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How can I get the coordinates of the box displayed in the following plot?

enter image description here

fig, ax = subplots()
x = ax.annotate('text', xy=(0.5, 0), xytext=(0.0,0.7), 
                ha='center', va='bottom',
                bbox=dict(boxstyle='round', fc='gray', alpha=0.5),
                arrowprops=dict(arrowstyle='->', color='blue'))

I tried to inspect the properties of this object, but I couldn't find something suited to this purpose. There is a property called get_bbox_patch() which could be on the right track, however, I get results in a different coordinate system (or associated to a different property)

y = x.get_bbox_patch()
y.get_width()
63.265625

Thanks a lot!

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I suggest you read this: matplotlib.org/users/transforms_tutorial.html What units do you want the coordinates in? –  tcaswell Jul 23 '13 at 4:30
    
Already did. I didn't help a lot because it shows how to transform coordinates to different reference systems, but not width or height. I think I want "data coordinates". –  Robert Smith Jul 23 '13 at 4:46
    
Suspect that the width is in display coordinates, widths are just the difference between two points, so if you can do coordinates, you can do widths. The box is centered where you put it, you just need grab the transform you want (they come packed with their inverses). –  tcaswell Jul 23 '13 at 5:05
    
There are many pair of points that give the same width, so if I choose one pair randomly and transform it, I'm going to get an equally arbitrary coordinate. –  Robert Smith Jul 23 '13 at 5:16
    
And you do know you can set mpl to not show that gray background on the axes right? –  tcaswell Jul 23 '13 at 15:55
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2 Answers

up vote 3 down vote accepted
ax.figure.canvas.draw()
bbox = x.get_window_extent()

will return a Bbox object for your text in display units (the draw is necessary so that the text is rendered and actually has a display size). You can then use the transforms to convert it to which ever coordinate system you want. Ex

bbox_data = ax.transData.inverted().transform(bbox) 
share|improve this answer
    
Thanks. This seems to be right. Did you notice that the output coordinates don't really match the xytext coordinates? They seem to be proportional, though. For example, xytext=(0.0,1.0) gives [[-0.11196657 0.83225806] [-0.06034526 0.87258065]] –  Robert Smith Jul 23 '13 at 17:55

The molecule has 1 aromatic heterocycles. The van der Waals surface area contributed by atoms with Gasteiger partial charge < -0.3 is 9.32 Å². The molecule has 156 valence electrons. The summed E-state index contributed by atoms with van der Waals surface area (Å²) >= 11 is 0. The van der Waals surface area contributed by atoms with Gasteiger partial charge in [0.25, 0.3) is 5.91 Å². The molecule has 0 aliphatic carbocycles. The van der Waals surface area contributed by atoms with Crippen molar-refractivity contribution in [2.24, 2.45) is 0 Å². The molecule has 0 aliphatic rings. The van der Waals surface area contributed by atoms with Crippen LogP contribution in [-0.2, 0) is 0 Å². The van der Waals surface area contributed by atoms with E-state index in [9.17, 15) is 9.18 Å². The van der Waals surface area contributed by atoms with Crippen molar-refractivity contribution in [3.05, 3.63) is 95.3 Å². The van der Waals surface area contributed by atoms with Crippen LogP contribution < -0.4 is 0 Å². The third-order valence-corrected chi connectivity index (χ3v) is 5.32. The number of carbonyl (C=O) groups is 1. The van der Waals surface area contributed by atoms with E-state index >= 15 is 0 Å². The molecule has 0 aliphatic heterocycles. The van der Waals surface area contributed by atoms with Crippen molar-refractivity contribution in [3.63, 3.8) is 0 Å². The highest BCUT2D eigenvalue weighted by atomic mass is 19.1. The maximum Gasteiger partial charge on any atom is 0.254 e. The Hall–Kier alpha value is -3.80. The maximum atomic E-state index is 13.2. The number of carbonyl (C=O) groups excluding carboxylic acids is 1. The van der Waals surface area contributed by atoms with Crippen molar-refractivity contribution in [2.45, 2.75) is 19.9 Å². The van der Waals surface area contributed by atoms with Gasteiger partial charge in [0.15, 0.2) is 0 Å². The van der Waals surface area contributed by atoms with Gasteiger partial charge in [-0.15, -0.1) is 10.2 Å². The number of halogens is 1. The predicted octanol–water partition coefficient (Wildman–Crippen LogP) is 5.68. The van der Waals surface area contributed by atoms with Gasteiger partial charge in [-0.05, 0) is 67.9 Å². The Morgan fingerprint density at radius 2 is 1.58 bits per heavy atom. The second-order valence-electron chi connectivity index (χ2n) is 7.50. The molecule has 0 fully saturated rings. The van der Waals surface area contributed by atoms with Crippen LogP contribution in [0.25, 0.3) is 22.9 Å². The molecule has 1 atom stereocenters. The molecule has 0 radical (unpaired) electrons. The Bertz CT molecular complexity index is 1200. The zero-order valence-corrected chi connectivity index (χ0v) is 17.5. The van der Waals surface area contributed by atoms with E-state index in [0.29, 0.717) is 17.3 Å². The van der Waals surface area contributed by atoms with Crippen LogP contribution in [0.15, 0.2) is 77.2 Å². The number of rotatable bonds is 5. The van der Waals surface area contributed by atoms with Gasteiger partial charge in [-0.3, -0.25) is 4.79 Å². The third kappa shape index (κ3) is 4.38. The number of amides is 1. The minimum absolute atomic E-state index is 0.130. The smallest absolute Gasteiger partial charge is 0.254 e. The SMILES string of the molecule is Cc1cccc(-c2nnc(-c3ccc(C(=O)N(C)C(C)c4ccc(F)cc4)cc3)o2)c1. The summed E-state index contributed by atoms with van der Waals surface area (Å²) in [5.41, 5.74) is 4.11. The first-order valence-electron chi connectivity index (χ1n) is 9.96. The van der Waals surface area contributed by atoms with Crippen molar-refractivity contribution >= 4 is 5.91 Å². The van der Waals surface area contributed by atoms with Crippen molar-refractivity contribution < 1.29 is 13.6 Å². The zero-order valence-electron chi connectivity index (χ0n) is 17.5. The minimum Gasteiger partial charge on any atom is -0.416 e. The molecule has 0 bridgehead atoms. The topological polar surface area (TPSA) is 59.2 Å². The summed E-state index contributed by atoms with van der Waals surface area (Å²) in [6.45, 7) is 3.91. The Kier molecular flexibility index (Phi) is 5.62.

I get back [[-0.02608367 1. ] [ 0.02608367 1.03385417]]. Remember this is the bounding box, so it will depend on your ha and va settings. –  tcaswell Jul 23 '13 at 18:07
    
You're right. However, I still get 0.8 in the y coordinate. Can you add the code you tried? Maybe there is an extra argument that needs to be considered. –  Robert Smith Jul 23 '13 at 19:19
    
Uhm... now I'm getting an error saying "RuntimeError: Cannot get window extent w/o renderer" when running "x.get_widow_extent()." in a single cell (in Ipython notebook) –  Robert Smith Jul 23 '13 at 19:59
    
I think I got... I wasn't drawing the canvas. After running this: fig.canvas.draw(), I don't get errors and the coordinates are the same as yours. Can you confirm this? –  Robert Smith Jul 23 '13 at 20:03
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To your questions there is also a a pre-question:

  • When you write How can I get the coordinates of the box displayed in the following plot?, which coordinate system you mean?

By default annotate is done using xytext = None, defaults to xy, and if textcoords = None, defaults to xycoords.

Since you didn't specify the coordinate system. Your annotation is on the default system. You could specify the data coordinates, which for some purposes is good enough:

x = ax.annotate('text', xy=(0.5, 0), xytext=(0.0,0.7), 
                ha='center', va='bottom', textcoords='data', xycoords="data",
                bbox=dict(boxstyle='round', fc='gray', alpha=0.5),
                arrowprops=dict(arrowstyle='->', color='blue'))

To find the coordinate system, you can do:

In [39]: x.xycoords
Out[39]: 'data'

and to get the coordinates:

In [40]: x.xytext
Out[40]: (0.0, 0.7)

In [41]: x.xy
Out[41]: (0.5, 0)

P.S. not directly related, but the output is from IPython, if you still don't use it, it can boost how you develop in Python and use matplotlib. Give it a try.

share|improve this answer
    
Thanks. As I said, data coordinates are fine. I can't see how to obtain coordinates of the box based on xytext, though. Actually, I had already done this while testing different properties. Yes, I use the Ipython notebook all the time. Have you tried the qtconsole as a scratch pad? –  Robert Smith Jul 23 '13 at 5:48
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